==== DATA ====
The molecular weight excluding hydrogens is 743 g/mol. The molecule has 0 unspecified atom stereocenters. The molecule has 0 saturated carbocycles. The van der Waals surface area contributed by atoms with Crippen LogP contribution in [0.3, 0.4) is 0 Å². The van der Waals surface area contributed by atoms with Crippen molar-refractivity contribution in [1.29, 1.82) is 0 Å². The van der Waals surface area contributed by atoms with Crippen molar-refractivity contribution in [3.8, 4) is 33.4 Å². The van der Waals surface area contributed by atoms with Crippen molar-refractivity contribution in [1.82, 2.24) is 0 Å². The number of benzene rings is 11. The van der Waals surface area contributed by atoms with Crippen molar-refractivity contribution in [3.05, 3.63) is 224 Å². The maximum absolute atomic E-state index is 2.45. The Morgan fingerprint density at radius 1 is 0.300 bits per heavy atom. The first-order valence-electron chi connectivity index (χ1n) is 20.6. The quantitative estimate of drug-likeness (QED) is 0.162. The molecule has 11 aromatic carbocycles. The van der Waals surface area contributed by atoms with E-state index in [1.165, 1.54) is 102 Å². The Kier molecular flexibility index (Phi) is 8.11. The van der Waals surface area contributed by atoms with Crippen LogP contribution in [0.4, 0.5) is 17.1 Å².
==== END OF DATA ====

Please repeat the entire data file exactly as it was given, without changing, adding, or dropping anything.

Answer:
The molecular weight excluding hydrogens is 743 g/mol. The molecule has 0 unspecified atom stereocenters. The molecule has 0 saturated carbocycles. The van der Waals surface area contributed by atoms with Crippen LogP contribution in [0.3, 0.4) is 0 Å². The van der Waals surface area contributed by atoms with Crippen molar-refractivity contribution in [1.29, 1.82) is 0 Å². The van der Waals surface area contributed by atoms with Crippen molar-refractivity contribution in [3.8, 4) is 33.4 Å². The van der Waals surface area contributed by atoms with Crippen molar-refractivity contribution in [1.82, 2.24) is 0 Å². The number of benzene rings is 11. The van der Waals surface area contributed by atoms with Crippen molar-refractivity contribution in [3.05, 3.63) is 224 Å². The maximum absolute atomic E-state index is 2.45. The Morgan fingerprint density at radius 1 is 0.300 bits per heavy atom. The first-order valence-electron chi connectivity index (χ1n) is 20.6. The quantitative estimate of drug-likeness (QED) is 0.162. The molecule has 11 aromatic carbocycles. The van der Waals surface area contributed by atoms with E-state index in [1.165, 1.54) is 102 Å². The Kier molecular flexibility index (Phi) is 8.11. The van der Waals surface area contributed by atoms with Crippen LogP contribution in [0.4, 0.5) is 17.1 Å².